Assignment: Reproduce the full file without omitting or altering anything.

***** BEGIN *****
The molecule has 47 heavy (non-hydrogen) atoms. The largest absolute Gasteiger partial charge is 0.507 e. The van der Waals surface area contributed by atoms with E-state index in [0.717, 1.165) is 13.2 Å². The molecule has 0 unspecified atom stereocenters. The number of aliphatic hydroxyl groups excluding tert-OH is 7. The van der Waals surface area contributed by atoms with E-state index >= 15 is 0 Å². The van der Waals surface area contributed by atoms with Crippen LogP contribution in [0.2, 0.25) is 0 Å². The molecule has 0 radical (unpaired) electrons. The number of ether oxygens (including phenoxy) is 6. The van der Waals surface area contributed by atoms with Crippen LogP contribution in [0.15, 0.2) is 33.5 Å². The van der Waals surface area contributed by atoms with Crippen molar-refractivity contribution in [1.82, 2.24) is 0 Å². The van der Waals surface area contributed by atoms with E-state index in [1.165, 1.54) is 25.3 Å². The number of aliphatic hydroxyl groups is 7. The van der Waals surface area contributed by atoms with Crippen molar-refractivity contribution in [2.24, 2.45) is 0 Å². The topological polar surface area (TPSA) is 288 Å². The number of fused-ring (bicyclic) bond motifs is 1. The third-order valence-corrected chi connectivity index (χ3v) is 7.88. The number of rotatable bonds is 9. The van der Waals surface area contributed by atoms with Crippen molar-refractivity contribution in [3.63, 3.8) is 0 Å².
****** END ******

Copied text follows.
The molecule has 47 heavy (non-hydrogen) atoms. The largest absolute Gasteiger partial charge is 0.507 e. The van der Waals surface area contributed by atoms with E-state index in [0.717, 1.165) is 13.2 Å². The molecule has 0 unspecified atom stereocenters. The number of aliphatic hydroxyl groups excluding tert-OH is 7. The van der Waals surface area contributed by atoms with E-state index >= 15 is 0 Å². The van der Waals surface area contributed by atoms with Crippen LogP contribution in [0.2, 0.25) is 0 Å². The molecule has 0 radical (unpaired) electrons. The number of ether oxygens (including phenoxy) is 6. The van der Waals surface area contributed by atoms with Crippen LogP contribution in [0.15, 0.2) is 33.5 Å². The van der Waals surface area contributed by atoms with Crippen molar-refractivity contribution in [1.82, 2.24) is 0 Å². The van der Waals surface area contributed by atoms with E-state index in [1.165, 1.54) is 25.3 Å². The number of aliphatic hydroxyl groups is 7. The van der Waals surface area contributed by atoms with Crippen molar-refractivity contribution in [2.24, 2.45) is 0 Å². The topological polar surface area (TPSA) is 288 Å². The number of fused-ring (bicyclic) bond motifs is 1. The third-order valence-corrected chi connectivity index (χ3v) is 7.88. The number of rotatable bonds is 9. The van der Waals surface area contributed by atoms with Crippen molar-refractivity contribution in [3.63, 3.8) is 0 Å².